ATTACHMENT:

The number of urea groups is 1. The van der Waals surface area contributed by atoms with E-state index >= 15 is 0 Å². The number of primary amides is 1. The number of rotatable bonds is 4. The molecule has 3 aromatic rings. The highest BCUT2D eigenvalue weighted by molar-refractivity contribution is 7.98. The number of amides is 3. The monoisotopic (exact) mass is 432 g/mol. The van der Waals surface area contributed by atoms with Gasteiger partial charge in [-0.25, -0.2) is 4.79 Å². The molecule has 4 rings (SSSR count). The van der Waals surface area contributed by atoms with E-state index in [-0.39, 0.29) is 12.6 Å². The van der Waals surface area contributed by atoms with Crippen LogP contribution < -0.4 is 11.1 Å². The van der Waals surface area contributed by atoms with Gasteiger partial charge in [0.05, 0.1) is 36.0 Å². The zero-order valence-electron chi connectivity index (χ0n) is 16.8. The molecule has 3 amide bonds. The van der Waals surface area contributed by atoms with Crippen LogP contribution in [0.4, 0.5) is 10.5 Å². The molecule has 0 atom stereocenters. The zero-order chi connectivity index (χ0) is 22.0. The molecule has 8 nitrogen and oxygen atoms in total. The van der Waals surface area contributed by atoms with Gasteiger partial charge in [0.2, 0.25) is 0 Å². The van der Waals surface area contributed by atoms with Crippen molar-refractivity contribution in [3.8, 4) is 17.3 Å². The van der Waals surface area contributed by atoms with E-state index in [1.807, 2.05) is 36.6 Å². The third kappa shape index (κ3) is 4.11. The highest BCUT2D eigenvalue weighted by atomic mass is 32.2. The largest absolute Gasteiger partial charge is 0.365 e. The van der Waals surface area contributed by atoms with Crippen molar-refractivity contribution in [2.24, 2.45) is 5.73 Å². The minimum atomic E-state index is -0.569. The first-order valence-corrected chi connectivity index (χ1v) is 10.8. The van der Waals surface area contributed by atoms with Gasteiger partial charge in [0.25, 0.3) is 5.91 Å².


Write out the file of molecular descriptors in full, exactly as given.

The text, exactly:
The number of urea groups is 1. The van der Waals surface area contributed by atoms with E-state index >= 15 is 0 Å². The number of primary amides is 1. The number of rotatable bonds is 4. The molecule has 3 aromatic rings. The highest BCUT2D eigenvalue weighted by molar-refractivity contribution is 7.98. The number of amides is 3. The monoisotopic (exact) mass is 432 g/mol. The van der Waals surface area contributed by atoms with Gasteiger partial charge in [-0.25, -0.2) is 4.79 Å². The molecule has 4 rings (SSSR count). The van der Waals surface area contributed by atoms with E-state index in [-0.39, 0.29) is 12.6 Å². The van der Waals surface area contributed by atoms with Crippen LogP contribution < -0.4 is 11.1 Å². The van der Waals surface area contributed by atoms with Gasteiger partial charge in [0.05, 0.1) is 36.0 Å². The zero-order valence-electron chi connectivity index (χ0n) is 16.8. The molecule has 3 amide bonds. The van der Waals surface area contributed by atoms with Crippen LogP contribution in [0.4, 0.5) is 10.5 Å². The molecule has 0 atom stereocenters. The zero-order chi connectivity index (χ0) is 22.0. The molecule has 8 nitrogen and oxygen atoms in total. The van der Waals surface area contributed by atoms with Gasteiger partial charge in [0.2, 0.25) is 0 Å². The van der Waals surface area contributed by atoms with Crippen molar-refractivity contribution in [3.8, 4) is 17.3 Å². The van der Waals surface area contributed by atoms with E-state index in [1.807, 2.05) is 36.6 Å². The third kappa shape index (κ3) is 4.11. The highest BCUT2D eigenvalue weighted by atomic mass is 32.2. The largest absolute Gasteiger partial charge is 0.365 e. The van der Waals surface area contributed by atoms with Crippen molar-refractivity contribution in [2.24, 2.45) is 5.73 Å². The minimum atomic E-state index is -0.569. The first-order valence-corrected chi connectivity index (χ1v) is 10.8. The van der Waals surface area contributed by atoms with Gasteiger partial charge in [0.25, 0.3) is 5.91 Å².